Nanomaterials 2019, 9(6), 847; https://doi.org/10.3390/nano9060847 - 02 Jun 2019
Cited by 3
Abstract
This study reports facile synthesis of MnO2 nanoflowers/N-doped reduced graphene oxide (MnO2NFs/NrGO) composite and its application on the simultaneous determination of dopamine (DA) and uric acid (UA). The microstructures, morphologies, and electrochemical performances of MnO2NFs/NrGO were studied using [...] Read more.
This study reports facile synthesis of MnO2 nanoflowers/N-doped reduced graphene oxide (MnO2NFs/NrGO) composite and its application on the simultaneous determination of dopamine (DA) and uric acid (UA). The microstructures, morphologies, and electrochemical performances of MnO2NFs/NrGO were studied using X-ray diffraction (XRD), scanning electron microscopy (SEM), cyclic voltammetry (CV), and electrochemical impedance spectroscopy (EIS), respectively. The electrochemical experiments showed that the MnO2NFs/NrGO composites have the largest effective electroactive area and lowest charge transfer resistance. MnO2NFs/NrGO nanocomposites displayed superior catalytic capacity toward the electro-oxidation of DA and UA due to the synergistic effect from MnO2NFs and NrGO. The anodic peak currents of DA and UA increase linearly with their concentrations varying from 0.2 μM to 6.0 μM. However, the anodic peak currents of DA and UA are highly correlated to the Napierian logarithm of their concentrations ranging from 6.0 μM to 100 μM. The detection limits are 0.036 μM and 0.029 μM for DA and UA, respectively. Furthermore, the DA and UA levels of human serum samples were accurately detected by the proposed sensor. Combining with prominent advantages such as facile preparation, good sensitivity, and high selectivity, the proposed MnO2NFs/NrGO nanocomposites have become the most promising candidates for the simultaneous determination of DA and UA from various actual samples. Full article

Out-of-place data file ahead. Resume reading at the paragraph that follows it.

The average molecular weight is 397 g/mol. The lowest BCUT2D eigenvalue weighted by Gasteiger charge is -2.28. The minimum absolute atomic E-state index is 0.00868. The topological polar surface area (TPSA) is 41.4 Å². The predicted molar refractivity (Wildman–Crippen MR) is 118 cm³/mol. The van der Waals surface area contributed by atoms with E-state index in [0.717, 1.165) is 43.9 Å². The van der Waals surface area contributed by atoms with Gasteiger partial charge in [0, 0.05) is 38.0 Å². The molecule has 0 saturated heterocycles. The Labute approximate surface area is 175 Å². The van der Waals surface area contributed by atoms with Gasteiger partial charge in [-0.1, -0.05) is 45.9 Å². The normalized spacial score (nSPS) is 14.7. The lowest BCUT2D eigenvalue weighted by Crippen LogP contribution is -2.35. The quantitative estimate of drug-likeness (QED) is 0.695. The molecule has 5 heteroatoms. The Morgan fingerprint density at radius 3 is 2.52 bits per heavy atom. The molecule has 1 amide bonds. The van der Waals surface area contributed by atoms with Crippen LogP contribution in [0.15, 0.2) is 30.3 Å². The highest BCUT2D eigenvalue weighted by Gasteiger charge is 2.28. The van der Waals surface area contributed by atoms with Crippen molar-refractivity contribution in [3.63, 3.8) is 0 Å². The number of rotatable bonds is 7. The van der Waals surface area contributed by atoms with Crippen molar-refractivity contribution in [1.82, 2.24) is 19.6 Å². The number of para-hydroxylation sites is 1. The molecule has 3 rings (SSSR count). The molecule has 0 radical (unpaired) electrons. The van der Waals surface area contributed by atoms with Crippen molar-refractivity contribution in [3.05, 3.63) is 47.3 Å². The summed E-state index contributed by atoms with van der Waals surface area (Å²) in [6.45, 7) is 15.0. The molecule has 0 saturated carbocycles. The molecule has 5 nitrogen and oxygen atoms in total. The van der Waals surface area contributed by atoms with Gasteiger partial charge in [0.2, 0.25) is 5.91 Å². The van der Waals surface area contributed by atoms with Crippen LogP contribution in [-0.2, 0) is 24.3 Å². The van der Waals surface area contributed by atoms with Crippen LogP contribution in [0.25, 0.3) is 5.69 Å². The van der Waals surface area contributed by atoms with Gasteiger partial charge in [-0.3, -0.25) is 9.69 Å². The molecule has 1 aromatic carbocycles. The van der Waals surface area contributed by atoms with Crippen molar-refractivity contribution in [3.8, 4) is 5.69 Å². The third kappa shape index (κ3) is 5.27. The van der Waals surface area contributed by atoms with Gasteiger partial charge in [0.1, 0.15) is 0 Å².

(This article belongs to the Special Issue Carbon-Based Nanomaterials for (Bio)Sensors Development)
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Review

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Open AccessReview
Carbon Nanofiber-Based Functional Nanomaterials for Sensor Applications
Nanomaterials 2019, 9(7), 1045; https://doi.org/10.3390/nano9071045 - 22 Jul 2019
Abstract
Carbon nanofibers (CNFs) exhibit great potentials in the fields of materials science, biomedicine, tissue engineering, catalysis, energy, environmental science, and analytical science due to their unique physical and chemical properties. Usually, CNFs with flat, mesoporous, and porous surfaces can be synthesized by chemical [...] Read more.
Carbon nanofibers (CNFs) exhibit great potentials in the fields of materials science, biomedicine, tissue engineering, catalysis, energy, environmental science, and analytical science due to their unique physical and chemical properties. Usually, CNFs with flat, mesoporous, and porous surfaces can be synthesized by chemical vapor deposition and electrospinning techniques with subsequent chemical treatment. Meanwhile, the surfaces of CNFs are easy to modify with various materials to extend the applications of CNF-based hybrid nanomaterials in multiple fields. In this review, we focus on the design, synthesis, and sensor applications of CNF-based functional nanomaterials. The fabrication strategies of CNF-based functional nanomaterials by adding metallic nanoparticles (NPs), metal oxide NPs, alloy, silica, polymers, and others into CNFs are introduced and discussed. In addition, the sensor applications of CNF-based nanomaterials for detecting gas, strain, pressure, small molecule, and biomacromolecules are demonstrated in detail. This work will be beneficial for the readers to understand the strategies for fabricating various CNF-based nanomaterials, and explore new applications in energy, catalysis, and environmental science. Full article
(This article belongs to the Special Issue Carbon-Based Nanomaterials for (Bio)Sensors Development)